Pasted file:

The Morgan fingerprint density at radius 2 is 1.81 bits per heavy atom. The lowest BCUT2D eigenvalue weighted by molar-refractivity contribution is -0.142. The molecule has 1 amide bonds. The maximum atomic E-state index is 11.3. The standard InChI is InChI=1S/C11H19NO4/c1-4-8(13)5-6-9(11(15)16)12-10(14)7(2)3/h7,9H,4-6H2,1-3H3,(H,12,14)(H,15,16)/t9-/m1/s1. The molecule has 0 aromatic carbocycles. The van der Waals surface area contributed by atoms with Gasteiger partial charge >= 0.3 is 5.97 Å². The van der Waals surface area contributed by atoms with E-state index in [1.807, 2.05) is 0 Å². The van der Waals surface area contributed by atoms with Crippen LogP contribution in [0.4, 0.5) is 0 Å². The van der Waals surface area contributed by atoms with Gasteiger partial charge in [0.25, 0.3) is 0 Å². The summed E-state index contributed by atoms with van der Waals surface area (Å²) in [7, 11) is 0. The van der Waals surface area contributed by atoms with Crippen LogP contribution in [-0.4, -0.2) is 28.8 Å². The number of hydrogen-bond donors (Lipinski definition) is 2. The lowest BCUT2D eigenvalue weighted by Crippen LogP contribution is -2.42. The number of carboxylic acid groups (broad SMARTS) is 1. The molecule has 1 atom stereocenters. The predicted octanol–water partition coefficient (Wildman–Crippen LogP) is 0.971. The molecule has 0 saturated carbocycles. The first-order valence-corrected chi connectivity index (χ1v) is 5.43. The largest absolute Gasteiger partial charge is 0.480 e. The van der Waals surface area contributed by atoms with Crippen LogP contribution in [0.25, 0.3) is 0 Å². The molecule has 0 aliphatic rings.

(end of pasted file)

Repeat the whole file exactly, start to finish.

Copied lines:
The Morgan fingerprint density at radius 2 is 1.81 bits per heavy atom. The lowest BCUT2D eigenvalue weighted by molar-refractivity contribution is -0.142. The molecule has 1 amide bonds. The maximum atomic E-state index is 11.3. The standard InChI is InChI=1S/C11H19NO4/c1-4-8(13)5-6-9(11(15)16)12-10(14)7(2)3/h7,9H,4-6H2,1-3H3,(H,12,14)(H,15,16)/t9-/m1/s1. The molecule has 0 aromatic carbocycles. The van der Waals surface area contributed by atoms with Gasteiger partial charge >= 0.3 is 5.97 Å². The van der Waals surface area contributed by atoms with E-state index in [1.807, 2.05) is 0 Å². The van der Waals surface area contributed by atoms with Crippen LogP contribution in [0.4, 0.5) is 0 Å². The van der Waals surface area contributed by atoms with Gasteiger partial charge in [0.25, 0.3) is 0 Å². The summed E-state index contributed by atoms with van der Waals surface area (Å²) in [7, 11) is 0. The van der Waals surface area contributed by atoms with Crippen LogP contribution in [-0.4, -0.2) is 28.8 Å². The number of hydrogen-bond donors (Lipinski definition) is 2. The lowest BCUT2D eigenvalue weighted by Crippen LogP contribution is -2.42. The number of carboxylic acid groups (broad SMARTS) is 1. The molecule has 1 atom stereocenters. The predicted octanol–water partition coefficient (Wildman–Crippen LogP) is 0.971. The molecule has 0 saturated carbocycles. The first-order valence-corrected chi connectivity index (χ1v) is 5.43. The largest absolute Gasteiger partial charge is 0.480 e. The van der Waals surface area contributed by atoms with Crippen LogP contribution in [0.25, 0.3) is 0 Å². The molecule has 0 aliphatic rings.